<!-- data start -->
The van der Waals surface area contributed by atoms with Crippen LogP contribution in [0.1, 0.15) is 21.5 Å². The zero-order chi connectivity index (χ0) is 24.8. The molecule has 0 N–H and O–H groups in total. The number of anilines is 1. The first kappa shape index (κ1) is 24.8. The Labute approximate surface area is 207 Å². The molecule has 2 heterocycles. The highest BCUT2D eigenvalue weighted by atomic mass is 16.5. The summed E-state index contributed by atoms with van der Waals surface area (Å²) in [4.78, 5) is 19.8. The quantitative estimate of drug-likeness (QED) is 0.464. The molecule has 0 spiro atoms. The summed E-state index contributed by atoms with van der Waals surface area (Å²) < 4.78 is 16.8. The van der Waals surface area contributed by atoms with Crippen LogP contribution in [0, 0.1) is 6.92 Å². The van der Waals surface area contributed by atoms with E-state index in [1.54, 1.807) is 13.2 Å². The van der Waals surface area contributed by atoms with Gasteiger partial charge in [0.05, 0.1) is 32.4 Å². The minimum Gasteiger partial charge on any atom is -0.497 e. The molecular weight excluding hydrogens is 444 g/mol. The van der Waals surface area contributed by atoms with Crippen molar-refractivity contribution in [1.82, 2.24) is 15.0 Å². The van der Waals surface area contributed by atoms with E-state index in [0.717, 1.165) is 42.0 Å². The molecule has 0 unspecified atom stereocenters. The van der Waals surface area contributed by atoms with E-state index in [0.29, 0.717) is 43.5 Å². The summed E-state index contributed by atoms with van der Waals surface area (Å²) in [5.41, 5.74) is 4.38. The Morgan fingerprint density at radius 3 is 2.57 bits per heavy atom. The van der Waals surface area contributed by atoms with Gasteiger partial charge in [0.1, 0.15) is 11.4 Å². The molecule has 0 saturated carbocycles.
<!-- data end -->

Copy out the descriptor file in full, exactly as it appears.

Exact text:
The van der Waals surface area contributed by atoms with Crippen LogP contribution in [0.1, 0.15) is 21.5 Å². The zero-order chi connectivity index (χ0) is 24.8. The molecule has 0 N–H and O–H groups in total. The number of anilines is 1. The first kappa shape index (κ1) is 24.8. The Labute approximate surface area is 207 Å². The molecule has 2 heterocycles. The highest BCUT2D eigenvalue weighted by atomic mass is 16.5. The summed E-state index contributed by atoms with van der Waals surface area (Å²) in [4.78, 5) is 19.8. The quantitative estimate of drug-likeness (QED) is 0.464. The molecule has 0 spiro atoms. The summed E-state index contributed by atoms with van der Waals surface area (Å²) < 4.78 is 16.8. The van der Waals surface area contributed by atoms with Crippen LogP contribution in [0, 0.1) is 6.92 Å². The van der Waals surface area contributed by atoms with E-state index in [1.54, 1.807) is 13.2 Å². The van der Waals surface area contributed by atoms with Gasteiger partial charge in [0.05, 0.1) is 32.4 Å². The minimum Gasteiger partial charge on any atom is -0.497 e. The molecular weight excluding hydrogens is 444 g/mol. The van der Waals surface area contributed by atoms with Crippen molar-refractivity contribution in [1.82, 2.24) is 15.0 Å². The van der Waals surface area contributed by atoms with E-state index in [0.717, 1.165) is 42.0 Å². The molecule has 0 unspecified atom stereocenters. The van der Waals surface area contributed by atoms with E-state index in [0.29, 0.717) is 43.5 Å². The summed E-state index contributed by atoms with van der Waals surface area (Å²) in [5.41, 5.74) is 4.38. The Morgan fingerprint density at radius 3 is 2.57 bits per heavy atom. The van der Waals surface area contributed by atoms with Gasteiger partial charge in [0.1, 0.15) is 11.4 Å². The molecule has 0 saturated carbocycles.